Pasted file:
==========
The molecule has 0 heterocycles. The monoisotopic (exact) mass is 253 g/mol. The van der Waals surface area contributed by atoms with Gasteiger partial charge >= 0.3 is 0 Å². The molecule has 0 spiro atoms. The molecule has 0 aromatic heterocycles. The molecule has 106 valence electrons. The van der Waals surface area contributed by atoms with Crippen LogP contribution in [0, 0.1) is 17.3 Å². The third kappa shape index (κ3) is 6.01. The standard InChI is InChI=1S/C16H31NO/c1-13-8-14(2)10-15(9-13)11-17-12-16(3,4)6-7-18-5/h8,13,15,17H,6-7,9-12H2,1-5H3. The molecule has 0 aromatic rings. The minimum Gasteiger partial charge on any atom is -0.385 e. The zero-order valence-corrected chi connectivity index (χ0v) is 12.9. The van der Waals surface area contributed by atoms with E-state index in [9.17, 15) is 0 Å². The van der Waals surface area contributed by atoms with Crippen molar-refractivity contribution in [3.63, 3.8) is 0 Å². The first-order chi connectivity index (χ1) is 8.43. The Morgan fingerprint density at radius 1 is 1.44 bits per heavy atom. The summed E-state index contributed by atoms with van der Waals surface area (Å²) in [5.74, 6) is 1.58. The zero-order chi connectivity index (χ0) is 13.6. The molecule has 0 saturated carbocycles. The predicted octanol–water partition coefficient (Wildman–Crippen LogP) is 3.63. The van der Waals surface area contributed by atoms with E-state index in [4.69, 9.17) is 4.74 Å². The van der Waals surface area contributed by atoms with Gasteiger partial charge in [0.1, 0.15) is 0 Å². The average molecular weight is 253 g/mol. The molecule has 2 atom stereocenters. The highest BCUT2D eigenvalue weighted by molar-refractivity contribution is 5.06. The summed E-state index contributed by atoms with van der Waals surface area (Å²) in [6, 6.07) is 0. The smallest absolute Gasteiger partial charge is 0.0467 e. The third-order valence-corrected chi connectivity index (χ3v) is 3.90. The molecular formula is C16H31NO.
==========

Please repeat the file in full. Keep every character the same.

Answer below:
The molecule has 0 heterocycles. The monoisotopic (exact) mass is 253 g/mol. The van der Waals surface area contributed by atoms with Gasteiger partial charge >= 0.3 is 0 Å². The molecule has 0 spiro atoms. The molecule has 0 aromatic heterocycles. The molecule has 106 valence electrons. The van der Waals surface area contributed by atoms with Crippen LogP contribution in [0, 0.1) is 17.3 Å². The third kappa shape index (κ3) is 6.01. The standard InChI is InChI=1S/C16H31NO/c1-13-8-14(2)10-15(9-13)11-17-12-16(3,4)6-7-18-5/h8,13,15,17H,6-7,9-12H2,1-5H3. The molecule has 0 aromatic rings. The minimum Gasteiger partial charge on any atom is -0.385 e. The zero-order valence-corrected chi connectivity index (χ0v) is 12.9. The van der Waals surface area contributed by atoms with E-state index in [9.17, 15) is 0 Å². The van der Waals surface area contributed by atoms with Crippen molar-refractivity contribution in [3.63, 3.8) is 0 Å². The first-order chi connectivity index (χ1) is 8.43. The Morgan fingerprint density at radius 1 is 1.44 bits per heavy atom. The summed E-state index contributed by atoms with van der Waals surface area (Å²) in [5.74, 6) is 1.58. The zero-order chi connectivity index (χ0) is 13.6. The molecule has 0 saturated carbocycles. The predicted octanol–water partition coefficient (Wildman–Crippen LogP) is 3.63. The van der Waals surface area contributed by atoms with E-state index in [4.69, 9.17) is 4.74 Å². The van der Waals surface area contributed by atoms with Gasteiger partial charge in [0.1, 0.15) is 0 Å². The average molecular weight is 253 g/mol. The molecule has 2 atom stereocenters. The highest BCUT2D eigenvalue weighted by molar-refractivity contribution is 5.06. The summed E-state index contributed by atoms with van der Waals surface area (Å²) in [6, 6.07) is 0. The smallest absolute Gasteiger partial charge is 0.0467 e. The third-order valence-corrected chi connectivity index (χ3v) is 3.90. The molecular formula is C16H31NO.